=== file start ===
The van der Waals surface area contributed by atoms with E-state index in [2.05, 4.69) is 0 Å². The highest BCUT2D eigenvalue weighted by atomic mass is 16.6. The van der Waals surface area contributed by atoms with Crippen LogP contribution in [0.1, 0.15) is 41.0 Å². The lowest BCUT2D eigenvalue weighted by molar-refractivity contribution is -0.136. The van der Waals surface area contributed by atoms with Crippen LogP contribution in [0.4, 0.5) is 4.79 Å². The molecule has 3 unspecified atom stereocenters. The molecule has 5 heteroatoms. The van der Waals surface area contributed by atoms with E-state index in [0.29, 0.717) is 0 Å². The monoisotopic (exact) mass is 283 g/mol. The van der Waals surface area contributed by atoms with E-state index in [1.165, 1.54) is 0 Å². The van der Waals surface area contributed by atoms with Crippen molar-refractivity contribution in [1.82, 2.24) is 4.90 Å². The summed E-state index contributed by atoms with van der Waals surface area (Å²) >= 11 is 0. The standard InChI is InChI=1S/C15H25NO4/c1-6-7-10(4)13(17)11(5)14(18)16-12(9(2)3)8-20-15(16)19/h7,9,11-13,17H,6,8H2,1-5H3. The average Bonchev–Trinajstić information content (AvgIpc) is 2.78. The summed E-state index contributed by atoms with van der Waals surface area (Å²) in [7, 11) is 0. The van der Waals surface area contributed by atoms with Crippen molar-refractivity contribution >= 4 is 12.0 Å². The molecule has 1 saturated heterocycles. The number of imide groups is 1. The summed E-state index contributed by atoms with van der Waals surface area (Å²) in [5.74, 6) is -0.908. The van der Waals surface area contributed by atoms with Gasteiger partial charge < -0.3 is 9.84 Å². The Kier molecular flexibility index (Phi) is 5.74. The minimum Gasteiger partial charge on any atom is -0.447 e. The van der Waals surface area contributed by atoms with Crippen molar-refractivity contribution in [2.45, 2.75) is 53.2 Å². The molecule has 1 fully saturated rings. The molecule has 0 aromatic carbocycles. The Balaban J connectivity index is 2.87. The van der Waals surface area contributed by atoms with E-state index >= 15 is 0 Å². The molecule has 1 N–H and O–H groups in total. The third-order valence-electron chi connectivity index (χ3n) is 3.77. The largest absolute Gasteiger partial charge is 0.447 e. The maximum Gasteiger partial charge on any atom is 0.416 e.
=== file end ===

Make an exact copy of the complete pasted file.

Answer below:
The van der Waals surface area contributed by atoms with E-state index in [2.05, 4.69) is 0 Å². The highest BCUT2D eigenvalue weighted by atomic mass is 16.6. The van der Waals surface area contributed by atoms with Crippen LogP contribution in [0.1, 0.15) is 41.0 Å². The lowest BCUT2D eigenvalue weighted by molar-refractivity contribution is -0.136. The van der Waals surface area contributed by atoms with Crippen LogP contribution in [0.4, 0.5) is 4.79 Å². The molecule has 3 unspecified atom stereocenters. The molecule has 5 heteroatoms. The van der Waals surface area contributed by atoms with E-state index in [0.29, 0.717) is 0 Å². The monoisotopic (exact) mass is 283 g/mol. The van der Waals surface area contributed by atoms with E-state index in [1.165, 1.54) is 0 Å². The van der Waals surface area contributed by atoms with Crippen molar-refractivity contribution in [1.82, 2.24) is 4.90 Å². The summed E-state index contributed by atoms with van der Waals surface area (Å²) >= 11 is 0. The standard InChI is InChI=1S/C15H25NO4/c1-6-7-10(4)13(17)11(5)14(18)16-12(9(2)3)8-20-15(16)19/h7,9,11-13,17H,6,8H2,1-5H3. The average Bonchev–Trinajstić information content (AvgIpc) is 2.78. The summed E-state index contributed by atoms with van der Waals surface area (Å²) in [7, 11) is 0. The van der Waals surface area contributed by atoms with Crippen molar-refractivity contribution >= 4 is 12.0 Å². The molecule has 1 saturated heterocycles. The number of imide groups is 1. The summed E-state index contributed by atoms with van der Waals surface area (Å²) in [5.74, 6) is -0.908. The van der Waals surface area contributed by atoms with Gasteiger partial charge < -0.3 is 9.84 Å². The Kier molecular flexibility index (Phi) is 5.74. The minimum Gasteiger partial charge on any atom is -0.447 e. The van der Waals surface area contributed by atoms with Crippen molar-refractivity contribution in [2.45, 2.75) is 53.2 Å². The molecule has 1 fully saturated rings. The molecule has 0 aromatic carbocycles. The Balaban J connectivity index is 2.87. The van der Waals surface area contributed by atoms with E-state index >= 15 is 0 Å². The molecule has 1 N–H and O–H groups in total. The third-order valence-electron chi connectivity index (χ3n) is 3.77. The largest absolute Gasteiger partial charge is 0.447 e. The maximum Gasteiger partial charge on any atom is 0.416 e.